The Food Industry Sues The State Of Vermont Over GMO Labeling

GMOLabelingLaw4Food Industry Associations Sue Vermont Over GMO Labeling Law, Food Safety News, 13 June 2014

National associations representing food and snack manufacturers are suing the state of Vermont over its law passed last month that will require foods produced with genetically modified ingredients to be labeled as such beginning July 2016.

Vermont’s was the first “no-strings-attached” GMO labeling bill to pass in any state.

The government defends the public. Business defends profit. When business sues government it is to make money at the expense of public health. But they will somehow find a way to say the opposite:

“In a statement on the lawsuit, the Grocery Manufacturers Association (GMA) called the law “a costly and misguided measure that will set the nation on a path toward a 50-state patchwork of GMO labeling policies that do nothing to advance the health and safety of consumers.”

They’re not fooling anyone:

“Today’s move by the Grocery Manufacturers Association to prevent Vermont from requiring food companies to disclose the truth about what they put in the billions of dollars’ worth of food they sell to consumers is a desperate attempt to protect corporate shareholder profits at the expense of consumers’ rights and health,” said Organic Consumers Association’s National Director Ronnie Cummins.”

7 thoughts on “The Food Industry Sues The State Of Vermont Over GMO Labeling

  1. RB

    One reason we have such fights is because we divide everyone into groups. There are the “shareholders” versus the “consumers”. It creates an us vs. them attitude. It is like a shareholder can never be a consumer and vice versa. Can you pick out a shareholder from a consumer when you see them walking down the street? I propose we start to think of people as “citizens”. It is one big group. So you want to hide what you put in your food from your fellow citizens. That is harder to justify than hiding ingredients from anonymous consumers. Of course this division of people is everywhere: Democrats vs. Republicans; conservatives vs. liberals; rich vs. poor (1 percenters vs. the 99%), business vs. consumer, religious vs. secular, etc.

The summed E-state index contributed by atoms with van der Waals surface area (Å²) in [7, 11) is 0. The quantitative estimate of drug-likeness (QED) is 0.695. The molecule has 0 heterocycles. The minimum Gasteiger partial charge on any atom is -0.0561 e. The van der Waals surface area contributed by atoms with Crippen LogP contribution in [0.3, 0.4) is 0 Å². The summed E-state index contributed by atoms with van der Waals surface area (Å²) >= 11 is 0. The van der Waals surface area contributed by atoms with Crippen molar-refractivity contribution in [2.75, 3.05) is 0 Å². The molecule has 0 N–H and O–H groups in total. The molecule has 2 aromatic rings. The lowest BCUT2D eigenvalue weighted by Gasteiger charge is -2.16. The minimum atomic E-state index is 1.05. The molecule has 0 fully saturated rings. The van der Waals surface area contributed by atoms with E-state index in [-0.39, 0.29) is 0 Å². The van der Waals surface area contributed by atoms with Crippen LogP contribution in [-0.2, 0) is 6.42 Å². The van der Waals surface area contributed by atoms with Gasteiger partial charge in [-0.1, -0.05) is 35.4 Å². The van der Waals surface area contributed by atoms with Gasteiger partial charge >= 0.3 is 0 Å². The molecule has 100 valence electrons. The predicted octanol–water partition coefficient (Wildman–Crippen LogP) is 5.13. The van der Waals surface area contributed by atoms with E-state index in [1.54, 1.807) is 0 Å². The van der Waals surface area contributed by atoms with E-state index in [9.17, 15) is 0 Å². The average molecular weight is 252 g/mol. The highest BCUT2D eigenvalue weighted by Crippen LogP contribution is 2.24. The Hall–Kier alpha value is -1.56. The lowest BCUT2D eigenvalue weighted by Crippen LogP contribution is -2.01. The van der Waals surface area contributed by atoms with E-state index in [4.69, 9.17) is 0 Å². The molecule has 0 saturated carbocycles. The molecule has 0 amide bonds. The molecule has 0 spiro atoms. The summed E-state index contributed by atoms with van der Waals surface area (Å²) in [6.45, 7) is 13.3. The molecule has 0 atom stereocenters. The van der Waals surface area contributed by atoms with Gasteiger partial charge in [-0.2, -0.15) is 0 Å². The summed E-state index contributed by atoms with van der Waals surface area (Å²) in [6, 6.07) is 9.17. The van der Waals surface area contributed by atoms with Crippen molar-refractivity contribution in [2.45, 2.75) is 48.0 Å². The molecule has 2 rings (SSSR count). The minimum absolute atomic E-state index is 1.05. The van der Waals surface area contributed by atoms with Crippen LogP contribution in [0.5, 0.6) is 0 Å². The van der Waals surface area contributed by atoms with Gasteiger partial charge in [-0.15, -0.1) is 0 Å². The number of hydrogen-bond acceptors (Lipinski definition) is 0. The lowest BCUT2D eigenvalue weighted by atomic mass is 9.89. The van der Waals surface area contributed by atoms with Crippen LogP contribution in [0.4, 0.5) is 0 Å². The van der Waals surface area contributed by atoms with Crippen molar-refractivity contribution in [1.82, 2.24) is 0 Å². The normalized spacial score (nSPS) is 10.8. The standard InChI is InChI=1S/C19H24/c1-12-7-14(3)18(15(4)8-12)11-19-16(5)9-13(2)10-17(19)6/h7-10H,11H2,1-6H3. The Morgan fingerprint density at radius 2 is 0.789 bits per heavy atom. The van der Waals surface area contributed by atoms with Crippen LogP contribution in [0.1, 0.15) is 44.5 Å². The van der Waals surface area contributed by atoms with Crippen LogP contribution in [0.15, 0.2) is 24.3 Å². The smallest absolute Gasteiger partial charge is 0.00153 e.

1. Bix Post author

      The thing is, poll after poll of Americans show an overwhelming majority (up to 96%) want GMOs labeled:

      US Polls On GE Food Labeling

      Those numbers have to cross divides … Republicans and Democrats, people with a lot of money/education and people with little, both sexes, various ages. Just about everyone who eats! My opinion on this … there is a very small minority of people who are making these decisions. The voice of most Americans just isn’t getting through.

      “Policymaking is dominated by powerful business organizations and a small number of affluent Americans.”
      Is American An Oligarchy?

      Americans are so divided on so many issues, but not about this issue. 96% of us want this. You’d think it would be a no-brainer. What’s holding it up?

      1. Marj

        I’ve wondered the same thing–what’s holding it up? When the vote was held in CA in 2012 what was it that influenced the voters to vote against GMO labeling? I know a huge amount of money was spent by Big Food and Agriculture, but what was the persuasion? I was just looking up the year of the CA vote, and learned they had the reconsideration (of the bill) vote just in May 2014, and it was defeated AGAIN! So crazy.

          1. Melinda

            The California Senate defeated it. Someone’s getting paid off big-time. Bix, I wonder if the 4% who *don’t* want GMO labeling might happen to coincide with the wealthy CEOs of the manufacturing firms.

            1. Bix Post author

              Who’s voting against it? CEOs, could be. I was thinking it might be farm workers afraid of losing their jobs. Not that they really would, I don’t know, but anti-labeling propaganda could convince them of that.

  2. Bix Post author

    Come to think of it, if I was a food company, would I be creating two labels? One for Vermont and one for everywhere else? Who knows what laws could pass everywhere else? So, I’d make one label. Maybe all it takes is one State.


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